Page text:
New series in production!

Stay tuned.

Mastering the Sci-Fi Short Film with Director Eli Sasich

Looking for grounded, gritty science fiction filmmaking? That’s what audiences enjoy about the work of writer and director Eli Sasich, the creative mind behind sci-fi short films HENRi and ATROPA.

Eli Sasich, director of sci fi short film Atropa via

Director Eli Sasich

Sasich developed his passion for science fiction at a young age and cites the classic 1970s film Silent Running (a dystopian flick with a strong ecological message) as a strong influence. “My dad introduced me to it,” says Sasich. “What struck me was the emotion — how much emotion the filmmakers got out of the droids. It leaves you in tears, but it’s hopeful too.”

Other favorites of Sasich include iconic masterpieces such as Alien and Blade Runner. “I saw these movies with my older brothers, even before I started reading. I realized filmmaking was the way I wanted to tell stories,” he says. It’s no surprise that the gritty feel and emotional impact of 1970s-80s sci fi is apparent in both ATROPA and HENRi, which were done as indie films on small budgets.

“It’s really tough doing anything on a budget,” he says. “You see a lot of indie comedy series because they’re inexpensive. But it’s hard to do science fiction on a budget. That’s where the grungy look comes from.”

Atropa short sci fi film by Eli Sasich via Recursor.TV

Sasich and Anthony Bonaventura on set of ATROPA

How does Sasich balance working within tight financial boundaries while still making a good science fiction film? “As long as you’re crafty, you can do it,” he says. “But it always comes down to the story and actors.”

Still, much of the success in independent science fiction comes from a creative approach to the visual effects too. For HENRi, Sasich relied on old school techniques like rod puppetry. “There are so many challenges in getting puppeteering to work,” he says. “It was difficult.”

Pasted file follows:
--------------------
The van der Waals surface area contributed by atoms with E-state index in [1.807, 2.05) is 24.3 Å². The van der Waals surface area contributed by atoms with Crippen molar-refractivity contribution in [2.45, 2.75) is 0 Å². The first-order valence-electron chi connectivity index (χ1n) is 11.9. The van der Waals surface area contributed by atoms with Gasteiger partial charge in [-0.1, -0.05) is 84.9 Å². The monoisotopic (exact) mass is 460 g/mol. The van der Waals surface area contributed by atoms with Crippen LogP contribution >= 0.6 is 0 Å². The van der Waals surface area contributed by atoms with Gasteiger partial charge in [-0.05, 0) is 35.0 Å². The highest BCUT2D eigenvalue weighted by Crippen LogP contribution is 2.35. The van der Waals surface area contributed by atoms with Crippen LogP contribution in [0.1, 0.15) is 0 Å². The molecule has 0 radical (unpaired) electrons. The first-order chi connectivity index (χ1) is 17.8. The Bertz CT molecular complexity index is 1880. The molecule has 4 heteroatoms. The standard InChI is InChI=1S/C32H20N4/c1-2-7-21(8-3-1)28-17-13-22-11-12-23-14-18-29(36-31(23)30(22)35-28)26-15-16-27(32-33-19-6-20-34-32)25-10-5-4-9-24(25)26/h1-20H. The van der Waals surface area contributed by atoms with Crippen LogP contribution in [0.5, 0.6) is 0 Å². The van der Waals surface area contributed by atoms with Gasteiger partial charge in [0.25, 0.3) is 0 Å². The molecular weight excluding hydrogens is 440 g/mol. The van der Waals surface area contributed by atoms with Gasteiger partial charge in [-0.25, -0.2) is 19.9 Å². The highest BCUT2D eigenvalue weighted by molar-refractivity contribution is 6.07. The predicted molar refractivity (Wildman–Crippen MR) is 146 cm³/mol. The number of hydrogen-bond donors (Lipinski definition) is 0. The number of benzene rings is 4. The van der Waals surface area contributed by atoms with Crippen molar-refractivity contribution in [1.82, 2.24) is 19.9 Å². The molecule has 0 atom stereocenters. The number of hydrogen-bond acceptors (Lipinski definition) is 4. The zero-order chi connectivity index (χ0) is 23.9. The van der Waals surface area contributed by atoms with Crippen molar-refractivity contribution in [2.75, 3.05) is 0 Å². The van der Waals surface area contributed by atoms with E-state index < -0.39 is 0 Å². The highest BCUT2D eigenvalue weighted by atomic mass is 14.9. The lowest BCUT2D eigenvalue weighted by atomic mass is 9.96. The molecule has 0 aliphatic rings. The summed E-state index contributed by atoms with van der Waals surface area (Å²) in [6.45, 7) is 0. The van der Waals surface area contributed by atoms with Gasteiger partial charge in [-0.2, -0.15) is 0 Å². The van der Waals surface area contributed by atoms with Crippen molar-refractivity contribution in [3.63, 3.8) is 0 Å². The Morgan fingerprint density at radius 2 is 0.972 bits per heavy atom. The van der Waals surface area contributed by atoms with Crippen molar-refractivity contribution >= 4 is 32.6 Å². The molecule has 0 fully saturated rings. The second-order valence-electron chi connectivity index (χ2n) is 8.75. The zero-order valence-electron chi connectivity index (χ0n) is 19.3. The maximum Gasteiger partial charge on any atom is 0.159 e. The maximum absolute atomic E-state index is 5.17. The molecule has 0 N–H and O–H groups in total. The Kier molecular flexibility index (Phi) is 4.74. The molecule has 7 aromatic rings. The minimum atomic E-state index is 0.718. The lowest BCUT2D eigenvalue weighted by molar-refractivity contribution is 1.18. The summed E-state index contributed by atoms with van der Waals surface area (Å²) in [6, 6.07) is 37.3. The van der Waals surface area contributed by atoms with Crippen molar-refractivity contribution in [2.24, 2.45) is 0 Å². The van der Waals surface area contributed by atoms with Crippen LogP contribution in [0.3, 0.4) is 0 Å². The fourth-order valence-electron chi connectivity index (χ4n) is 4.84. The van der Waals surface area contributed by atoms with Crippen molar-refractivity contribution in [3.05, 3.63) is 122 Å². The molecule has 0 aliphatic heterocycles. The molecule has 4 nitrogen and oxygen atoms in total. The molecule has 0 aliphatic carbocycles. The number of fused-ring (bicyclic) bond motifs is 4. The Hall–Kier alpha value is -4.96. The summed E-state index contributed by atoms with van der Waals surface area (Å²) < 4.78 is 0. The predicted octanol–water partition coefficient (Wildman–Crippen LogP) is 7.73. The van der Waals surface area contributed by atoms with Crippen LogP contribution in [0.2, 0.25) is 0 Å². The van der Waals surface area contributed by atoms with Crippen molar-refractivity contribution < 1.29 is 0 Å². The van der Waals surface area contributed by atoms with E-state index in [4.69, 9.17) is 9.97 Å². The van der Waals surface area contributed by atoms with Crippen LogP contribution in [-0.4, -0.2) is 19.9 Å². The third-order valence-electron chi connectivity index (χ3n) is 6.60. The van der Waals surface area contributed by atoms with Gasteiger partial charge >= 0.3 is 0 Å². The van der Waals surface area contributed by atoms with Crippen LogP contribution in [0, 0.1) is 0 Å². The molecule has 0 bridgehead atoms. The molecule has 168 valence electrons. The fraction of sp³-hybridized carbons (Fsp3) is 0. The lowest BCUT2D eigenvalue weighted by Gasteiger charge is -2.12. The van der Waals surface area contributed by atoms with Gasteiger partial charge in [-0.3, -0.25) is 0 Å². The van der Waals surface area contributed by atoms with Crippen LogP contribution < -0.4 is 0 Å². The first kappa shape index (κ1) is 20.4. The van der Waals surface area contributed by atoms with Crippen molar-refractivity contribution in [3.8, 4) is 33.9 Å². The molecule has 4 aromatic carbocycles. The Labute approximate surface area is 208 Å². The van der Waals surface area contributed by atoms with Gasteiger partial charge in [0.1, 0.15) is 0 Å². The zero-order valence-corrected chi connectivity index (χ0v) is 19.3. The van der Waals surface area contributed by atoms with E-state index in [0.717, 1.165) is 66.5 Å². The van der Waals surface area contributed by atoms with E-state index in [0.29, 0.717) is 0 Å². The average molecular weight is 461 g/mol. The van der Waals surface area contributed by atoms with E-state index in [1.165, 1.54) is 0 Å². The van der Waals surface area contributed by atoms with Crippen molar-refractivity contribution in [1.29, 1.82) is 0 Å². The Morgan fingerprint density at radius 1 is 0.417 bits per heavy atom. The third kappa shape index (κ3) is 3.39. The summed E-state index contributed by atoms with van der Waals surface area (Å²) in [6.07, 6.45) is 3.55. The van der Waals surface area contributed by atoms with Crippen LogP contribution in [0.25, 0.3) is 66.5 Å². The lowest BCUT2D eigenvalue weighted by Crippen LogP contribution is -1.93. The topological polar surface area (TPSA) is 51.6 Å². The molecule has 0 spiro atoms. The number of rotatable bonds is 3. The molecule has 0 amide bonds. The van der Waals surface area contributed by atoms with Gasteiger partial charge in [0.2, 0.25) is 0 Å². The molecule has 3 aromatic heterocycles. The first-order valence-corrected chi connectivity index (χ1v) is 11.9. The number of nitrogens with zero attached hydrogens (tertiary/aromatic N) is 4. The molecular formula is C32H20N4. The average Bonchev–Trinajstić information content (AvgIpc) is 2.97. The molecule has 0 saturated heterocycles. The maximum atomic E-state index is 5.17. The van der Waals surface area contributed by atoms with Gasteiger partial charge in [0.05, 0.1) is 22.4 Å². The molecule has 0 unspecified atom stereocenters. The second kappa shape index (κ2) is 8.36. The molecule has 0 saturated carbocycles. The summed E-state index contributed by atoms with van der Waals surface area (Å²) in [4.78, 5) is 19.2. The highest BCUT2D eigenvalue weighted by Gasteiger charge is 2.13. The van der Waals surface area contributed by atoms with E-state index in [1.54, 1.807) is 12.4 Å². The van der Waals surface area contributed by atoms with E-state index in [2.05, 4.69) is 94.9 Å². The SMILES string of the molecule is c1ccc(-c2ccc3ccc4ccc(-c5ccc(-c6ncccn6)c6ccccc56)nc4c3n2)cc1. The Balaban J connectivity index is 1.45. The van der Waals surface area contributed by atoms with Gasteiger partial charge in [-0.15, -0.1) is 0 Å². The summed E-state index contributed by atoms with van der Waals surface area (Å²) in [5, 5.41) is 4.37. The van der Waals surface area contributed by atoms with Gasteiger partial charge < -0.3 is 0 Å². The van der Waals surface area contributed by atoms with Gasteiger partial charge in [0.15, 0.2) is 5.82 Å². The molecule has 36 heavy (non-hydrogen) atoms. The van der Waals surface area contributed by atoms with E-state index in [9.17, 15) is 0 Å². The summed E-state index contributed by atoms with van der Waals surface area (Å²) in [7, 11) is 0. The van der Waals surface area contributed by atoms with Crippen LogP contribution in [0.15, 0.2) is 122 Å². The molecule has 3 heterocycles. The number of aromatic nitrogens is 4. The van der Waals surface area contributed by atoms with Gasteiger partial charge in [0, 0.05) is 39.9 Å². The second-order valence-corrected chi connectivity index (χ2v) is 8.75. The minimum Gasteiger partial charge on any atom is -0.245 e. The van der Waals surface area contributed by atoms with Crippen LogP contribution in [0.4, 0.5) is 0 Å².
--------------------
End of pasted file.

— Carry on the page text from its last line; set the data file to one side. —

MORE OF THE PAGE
For ATROPA, Sasich has used a variety of technical effects. The story revolves around an off-world detective as he investigates the mysterious vanishing of the research vessel ATROPA, and it involves a time anomaly. But the series itself is essentially a love story, says Sasich. The first episode can be seen on Recursor and Vimeo, with six more episodes in post production right now in partnership with Vimeo. (UPDATE 10/2018: ATROPA is currently streaming as a 7-episode miniseries on Studio+ by Vivendi.)

“We’re super happy where we ended up,” says Sasich. “We got to make the series our way. We’re very fortunate. Everyone came back for the series. It was like a family coming back together. It was a lot of fun. I can’t stress enough how important it is the crew you put together.”

Anthony Bonaventura and Jeannie Bolet, Atropa, via

Actors Anthony Bonaventura & Jeannie Bolet, ATROPA

With the full ATROPA series in post, what else does Sasich picture himself making in the future? For starters, he says he wouldn’t mind working on a reboot of The Rocketeer. But creating a franchise out of something original is his ultimate goal. “I want to stay in the science fiction genre. It’s my favorite genre. I love the sci fi of the 1970s-80s, and I want to stay in that same vibe. I want to do my own stories, with that gritty, grungy, futuristic look.”

To that end, indie filmmakers who make the leap to major studio productions, as director Gareth Edwards did recently on Rogue One, are an inspiration. “I’m a huge fan of Edwards and what he did with Monsters especially. His jump to bigger films is inspiring.”

Sasich hopes to move in that direction as well. “In terms of making the jump, I think things like ATROPA help,” he says. “I’m in it for the long haul. I just want to keep making stuff.” For now, he says, keep an eye out for the rest of the ATROPA episodes, which are expected to become available on Vimeo this year.

Eli Sasich is Writer/Director of HENRi and ATROPA the Series. As you can guess, he loves all things science fiction, including genre films, robots, and collecting… collectibles. He can be found on Twitter as @esasich.